Difference and Diversity in Higher Education Classrooms
Edited By Elisabeth Lillie
Part I Northern Ireland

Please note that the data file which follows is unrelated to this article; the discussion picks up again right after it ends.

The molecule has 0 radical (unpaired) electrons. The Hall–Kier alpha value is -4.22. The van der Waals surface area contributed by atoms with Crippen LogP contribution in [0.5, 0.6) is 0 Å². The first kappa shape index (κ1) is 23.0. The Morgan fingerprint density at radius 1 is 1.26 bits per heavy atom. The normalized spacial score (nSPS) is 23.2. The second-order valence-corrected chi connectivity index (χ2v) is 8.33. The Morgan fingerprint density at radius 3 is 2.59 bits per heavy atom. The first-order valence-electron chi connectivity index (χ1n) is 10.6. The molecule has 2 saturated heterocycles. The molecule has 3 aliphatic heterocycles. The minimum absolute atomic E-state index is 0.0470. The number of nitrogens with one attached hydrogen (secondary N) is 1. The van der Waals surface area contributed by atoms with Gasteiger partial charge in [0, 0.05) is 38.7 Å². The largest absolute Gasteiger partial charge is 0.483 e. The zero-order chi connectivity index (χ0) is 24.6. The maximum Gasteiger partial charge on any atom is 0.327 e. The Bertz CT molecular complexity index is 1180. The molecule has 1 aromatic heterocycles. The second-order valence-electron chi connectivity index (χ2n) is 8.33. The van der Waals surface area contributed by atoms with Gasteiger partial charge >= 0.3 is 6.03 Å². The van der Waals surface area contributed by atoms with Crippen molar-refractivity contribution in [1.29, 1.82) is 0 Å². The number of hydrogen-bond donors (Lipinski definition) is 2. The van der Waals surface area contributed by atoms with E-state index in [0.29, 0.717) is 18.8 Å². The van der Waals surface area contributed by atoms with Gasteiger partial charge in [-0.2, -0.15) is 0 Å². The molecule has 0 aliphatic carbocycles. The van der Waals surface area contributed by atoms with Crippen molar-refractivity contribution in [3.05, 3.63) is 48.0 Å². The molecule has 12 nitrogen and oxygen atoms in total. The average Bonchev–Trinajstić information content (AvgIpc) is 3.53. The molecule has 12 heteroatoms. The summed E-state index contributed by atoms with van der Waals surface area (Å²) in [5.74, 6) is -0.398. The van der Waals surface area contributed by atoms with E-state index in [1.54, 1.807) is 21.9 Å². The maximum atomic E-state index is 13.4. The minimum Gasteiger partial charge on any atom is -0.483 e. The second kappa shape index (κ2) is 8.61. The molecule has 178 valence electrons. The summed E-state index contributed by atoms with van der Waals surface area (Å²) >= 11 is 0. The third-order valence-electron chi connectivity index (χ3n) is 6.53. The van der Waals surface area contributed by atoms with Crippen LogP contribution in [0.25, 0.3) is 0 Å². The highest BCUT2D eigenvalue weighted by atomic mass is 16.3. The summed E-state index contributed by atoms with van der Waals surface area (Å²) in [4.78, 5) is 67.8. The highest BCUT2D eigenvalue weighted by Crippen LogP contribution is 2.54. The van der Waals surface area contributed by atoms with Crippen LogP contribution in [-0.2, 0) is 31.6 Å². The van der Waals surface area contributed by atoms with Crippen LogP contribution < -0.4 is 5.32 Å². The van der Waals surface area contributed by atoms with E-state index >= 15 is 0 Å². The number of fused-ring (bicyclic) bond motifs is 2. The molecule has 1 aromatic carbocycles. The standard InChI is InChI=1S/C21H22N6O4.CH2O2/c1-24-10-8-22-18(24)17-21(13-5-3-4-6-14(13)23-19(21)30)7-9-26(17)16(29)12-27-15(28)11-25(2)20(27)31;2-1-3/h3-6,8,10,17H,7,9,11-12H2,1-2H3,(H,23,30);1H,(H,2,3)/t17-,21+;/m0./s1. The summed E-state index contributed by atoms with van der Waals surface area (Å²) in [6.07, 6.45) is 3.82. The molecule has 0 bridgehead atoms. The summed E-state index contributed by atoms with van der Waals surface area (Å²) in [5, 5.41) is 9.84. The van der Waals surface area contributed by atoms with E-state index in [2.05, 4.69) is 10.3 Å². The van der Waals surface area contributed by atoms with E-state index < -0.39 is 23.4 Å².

Seamus Dunn and Valerie Morgan 1 Ulster and the Legacy of Divided Schooling Background to the System before Partition The familiar description of Ireland as the ‘Land of Saints and Scholars’ sug- gests a positive and benign role for education in Irish history; the reality, at least since the sixteenth century, is that education, politics and religion have been locked in a series of problematic and almost inevitably divisive relationships. The Penal Laws of the late seventeenth and eighteenth centuries lim- ited the rights of Irish Catholics in many areas of economic and political life but in this context one of their most significant ef fects was in restrict- ing access to education. Successive British governments and the ruling Protestant elites in Ireland sought to prevent inf luential Catholics from gaining an academic education, as part of their strategy of marginalizing and reducing the inf luence of groups seen as hostile to British rule. Catholics in turn sought to circumvent these restrictions and maintain their identity by educating their children in Catholic schools across Europe. By the early nineteenth century, with unrest in Ireland seen as a major threat to British security in the wake of the American and French revolutions, education in Ireland was again perceived to be a serious political issue. The response of the British government was the introduction, in 1831, of a ‘National Education System’ in the form of what became known as ‘National Schools’. The actual shape of the system resulted from a letter (known...
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